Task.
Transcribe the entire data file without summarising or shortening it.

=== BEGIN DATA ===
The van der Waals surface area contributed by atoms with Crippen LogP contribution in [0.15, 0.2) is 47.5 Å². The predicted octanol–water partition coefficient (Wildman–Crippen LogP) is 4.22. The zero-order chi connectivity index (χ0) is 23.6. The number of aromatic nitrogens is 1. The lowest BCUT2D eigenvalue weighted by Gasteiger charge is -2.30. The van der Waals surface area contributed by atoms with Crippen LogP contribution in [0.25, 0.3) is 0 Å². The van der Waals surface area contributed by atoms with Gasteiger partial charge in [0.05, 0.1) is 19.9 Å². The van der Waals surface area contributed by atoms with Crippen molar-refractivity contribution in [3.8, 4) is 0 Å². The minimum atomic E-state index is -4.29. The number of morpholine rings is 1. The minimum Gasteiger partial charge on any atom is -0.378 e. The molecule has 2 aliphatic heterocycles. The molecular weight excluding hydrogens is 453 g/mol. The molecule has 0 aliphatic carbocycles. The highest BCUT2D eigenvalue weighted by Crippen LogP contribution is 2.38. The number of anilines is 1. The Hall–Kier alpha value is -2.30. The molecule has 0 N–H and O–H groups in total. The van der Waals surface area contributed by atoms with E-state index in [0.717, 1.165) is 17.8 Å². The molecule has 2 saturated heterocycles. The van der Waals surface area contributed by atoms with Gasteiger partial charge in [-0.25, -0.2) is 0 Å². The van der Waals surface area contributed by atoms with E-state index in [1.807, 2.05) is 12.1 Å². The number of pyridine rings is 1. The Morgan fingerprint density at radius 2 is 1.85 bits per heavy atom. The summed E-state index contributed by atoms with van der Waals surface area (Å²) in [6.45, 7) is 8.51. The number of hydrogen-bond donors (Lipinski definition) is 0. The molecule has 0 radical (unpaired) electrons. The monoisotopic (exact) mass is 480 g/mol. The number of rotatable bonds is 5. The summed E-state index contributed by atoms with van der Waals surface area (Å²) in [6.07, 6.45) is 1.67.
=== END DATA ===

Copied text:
The van der Waals surface area contributed by atoms with Crippen LogP contribution in [0.15, 0.2) is 47.5 Å². The predicted octanol–water partition coefficient (Wildman–Crippen LogP) is 4.22. The zero-order chi connectivity index (χ0) is 23.6. The number of aromatic nitrogens is 1. The lowest BCUT2D eigenvalue weighted by Gasteiger charge is -2.30. The van der Waals surface area contributed by atoms with Crippen LogP contribution in [0.25, 0.3) is 0 Å². The van der Waals surface area contributed by atoms with Gasteiger partial charge in [0.05, 0.1) is 19.9 Å². The van der Waals surface area contributed by atoms with Crippen molar-refractivity contribution in [3.8, 4) is 0 Å². The minimum atomic E-state index is -4.29. The number of morpholine rings is 1. The minimum Gasteiger partial charge on any atom is -0.378 e. The molecule has 2 aliphatic heterocycles. The molecular weight excluding hydrogens is 453 g/mol. The molecule has 0 aliphatic carbocycles. The highest BCUT2D eigenvalue weighted by Crippen LogP contribution is 2.38. The number of anilines is 1. The Hall–Kier alpha value is -2.30. The molecule has 0 N–H and O–H groups in total. The van der Waals surface area contributed by atoms with E-state index in [0.717, 1.165) is 17.8 Å². The molecule has 2 saturated heterocycles. The van der Waals surface area contributed by atoms with Gasteiger partial charge in [-0.25, -0.2) is 0 Å². The van der Waals surface area contributed by atoms with E-state index in [1.807, 2.05) is 12.1 Å². The number of pyridine rings is 1. The Morgan fingerprint density at radius 2 is 1.85 bits per heavy atom. The summed E-state index contributed by atoms with van der Waals surface area (Å²) in [6.45, 7) is 8.51. The number of hydrogen-bond donors (Lipinski definition) is 0. The molecule has 0 radical (unpaired) electrons. The monoisotopic (exact) mass is 480 g/mol. The number of rotatable bonds is 5. The summed E-state index contributed by atoms with van der Waals surface area (Å²) in [6.07, 6.45) is 1.67.